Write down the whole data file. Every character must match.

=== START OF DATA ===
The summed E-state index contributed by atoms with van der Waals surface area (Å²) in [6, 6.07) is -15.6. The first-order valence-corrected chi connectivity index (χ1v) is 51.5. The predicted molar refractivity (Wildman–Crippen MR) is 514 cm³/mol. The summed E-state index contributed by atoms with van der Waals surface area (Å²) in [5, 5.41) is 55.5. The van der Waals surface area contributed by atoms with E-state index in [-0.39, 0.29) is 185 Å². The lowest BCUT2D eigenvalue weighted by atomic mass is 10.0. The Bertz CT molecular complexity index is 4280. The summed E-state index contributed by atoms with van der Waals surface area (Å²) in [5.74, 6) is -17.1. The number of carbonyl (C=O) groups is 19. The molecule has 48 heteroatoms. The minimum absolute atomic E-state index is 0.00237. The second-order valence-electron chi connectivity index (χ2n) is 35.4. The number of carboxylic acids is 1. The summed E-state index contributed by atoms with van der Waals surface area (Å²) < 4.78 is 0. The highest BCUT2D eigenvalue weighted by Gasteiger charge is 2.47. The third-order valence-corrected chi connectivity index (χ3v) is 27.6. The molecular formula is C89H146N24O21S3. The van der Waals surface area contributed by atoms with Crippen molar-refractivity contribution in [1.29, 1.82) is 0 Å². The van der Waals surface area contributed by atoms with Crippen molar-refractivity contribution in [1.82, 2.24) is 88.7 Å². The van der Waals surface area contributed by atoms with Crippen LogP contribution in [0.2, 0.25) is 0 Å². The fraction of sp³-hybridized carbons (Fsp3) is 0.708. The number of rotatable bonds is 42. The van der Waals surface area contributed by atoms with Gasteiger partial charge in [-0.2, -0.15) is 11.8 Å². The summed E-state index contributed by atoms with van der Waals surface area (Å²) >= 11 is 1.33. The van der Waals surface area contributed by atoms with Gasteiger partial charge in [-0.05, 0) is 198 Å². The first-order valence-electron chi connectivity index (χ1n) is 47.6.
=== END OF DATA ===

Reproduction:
The summed E-state index contributed by atoms with van der Waals surface area (Å²) in [6, 6.07) is -15.6. The first-order valence-corrected chi connectivity index (χ1v) is 51.5. The predicted molar refractivity (Wildman–Crippen MR) is 514 cm³/mol. The summed E-state index contributed by atoms with van der Waals surface area (Å²) in [5, 5.41) is 55.5. The van der Waals surface area contributed by atoms with E-state index in [-0.39, 0.29) is 185 Å². The lowest BCUT2D eigenvalue weighted by atomic mass is 10.0. The Bertz CT molecular complexity index is 4280. The summed E-state index contributed by atoms with van der Waals surface area (Å²) in [5.74, 6) is -17.1. The number of carbonyl (C=O) groups is 19. The molecule has 48 heteroatoms. The minimum absolute atomic E-state index is 0.00237. The second-order valence-electron chi connectivity index (χ2n) is 35.4. The number of carboxylic acids is 1. The summed E-state index contributed by atoms with van der Waals surface area (Å²) < 4.78 is 0. The highest BCUT2D eigenvalue weighted by Gasteiger charge is 2.47. The third-order valence-corrected chi connectivity index (χ3v) is 27.6. The molecular formula is C89H146N24O21S3. The van der Waals surface area contributed by atoms with Crippen molar-refractivity contribution in [1.29, 1.82) is 0 Å². The van der Waals surface area contributed by atoms with Crippen molar-refractivity contribution in [1.82, 2.24) is 88.7 Å². The van der Waals surface area contributed by atoms with Crippen LogP contribution in [0.2, 0.25) is 0 Å². The fraction of sp³-hybridized carbons (Fsp3) is 0.708. The number of rotatable bonds is 42. The van der Waals surface area contributed by atoms with Gasteiger partial charge in [-0.2, -0.15) is 11.8 Å². The summed E-state index contributed by atoms with van der Waals surface area (Å²) >= 11 is 1.33. The van der Waals surface area contributed by atoms with Gasteiger partial charge in [-0.05, 0) is 198 Å². The first-order valence-electron chi connectivity index (χ1n) is 47.6.